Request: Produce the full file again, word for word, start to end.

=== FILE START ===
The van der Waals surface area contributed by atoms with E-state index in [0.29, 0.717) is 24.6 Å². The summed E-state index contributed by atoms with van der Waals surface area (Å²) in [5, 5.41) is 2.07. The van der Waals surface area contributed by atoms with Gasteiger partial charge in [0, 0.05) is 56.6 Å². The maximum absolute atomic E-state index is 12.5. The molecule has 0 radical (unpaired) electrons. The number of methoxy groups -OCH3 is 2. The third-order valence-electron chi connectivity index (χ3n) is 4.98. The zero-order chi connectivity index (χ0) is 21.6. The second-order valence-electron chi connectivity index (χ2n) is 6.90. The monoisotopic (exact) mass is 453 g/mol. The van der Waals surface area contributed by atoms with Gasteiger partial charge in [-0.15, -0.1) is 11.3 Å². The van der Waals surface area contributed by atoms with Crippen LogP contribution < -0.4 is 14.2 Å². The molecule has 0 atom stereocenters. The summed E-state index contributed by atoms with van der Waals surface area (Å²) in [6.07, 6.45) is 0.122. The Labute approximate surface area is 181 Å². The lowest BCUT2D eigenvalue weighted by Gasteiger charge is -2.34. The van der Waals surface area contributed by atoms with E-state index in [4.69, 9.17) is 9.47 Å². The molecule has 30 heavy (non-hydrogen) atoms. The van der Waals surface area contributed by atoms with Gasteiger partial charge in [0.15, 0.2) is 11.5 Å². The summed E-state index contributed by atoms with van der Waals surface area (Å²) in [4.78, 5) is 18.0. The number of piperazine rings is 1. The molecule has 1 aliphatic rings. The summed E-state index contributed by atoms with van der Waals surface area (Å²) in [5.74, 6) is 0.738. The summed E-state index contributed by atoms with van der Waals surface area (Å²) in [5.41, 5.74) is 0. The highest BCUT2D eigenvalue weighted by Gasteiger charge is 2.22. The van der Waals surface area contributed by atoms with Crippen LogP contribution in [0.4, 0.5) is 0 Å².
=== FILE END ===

The van der Waals surface area contributed by atoms with E-state index in [0.29, 0.717) is 24.6 Å². The summed E-state index contributed by atoms with van der Waals surface area (Å²) in [5, 5.41) is 2.07. The van der Waals surface area contributed by atoms with Gasteiger partial charge in [0, 0.05) is 56.6 Å². The maximum absolute atomic E-state index is 12.5. The molecule has 0 radical (unpaired) electrons. The number of methoxy groups -OCH3 is 2. The third-order valence-electron chi connectivity index (χ3n) is 4.98. The zero-order chi connectivity index (χ0) is 21.6. The second-order valence-electron chi connectivity index (χ2n) is 6.90. The monoisotopic (exact) mass is 453 g/mol. The van der Waals surface area contributed by atoms with Gasteiger partial charge in [-0.15, -0.1) is 11.3 Å². The van der Waals surface area contributed by atoms with Crippen LogP contribution < -0.4 is 14.2 Å². The molecule has 0 atom stereocenters. The summed E-state index contributed by atoms with van der Waals surface area (Å²) in [6.07, 6.45) is 0.122. The Labute approximate surface area is 181 Å². The lowest BCUT2D eigenvalue weighted by Gasteiger charge is -2.34. The van der Waals surface area contributed by atoms with E-state index in [4.69, 9.17) is 9.47 Å². The molecule has 30 heavy (non-hydrogen) atoms. The van der Waals surface area contributed by atoms with Gasteiger partial charge in [0.15, 0.2) is 11.5 Å². The summed E-state index contributed by atoms with van der Waals surface area (Å²) in [4.78, 5) is 18.0. The number of piperazine rings is 1. The molecule has 1 aliphatic rings. The summed E-state index contributed by atoms with van der Waals surface area (Å²) in [5.74, 6) is 0.738. The summed E-state index contributed by atoms with van der Waals surface area (Å²) in [5.41, 5.74) is 0. The highest BCUT2D eigenvalue weighted by Gasteiger charge is 2.22. The van der Waals surface area contributed by atoms with Crippen LogP contribution in [0.4, 0.5) is 0 Å².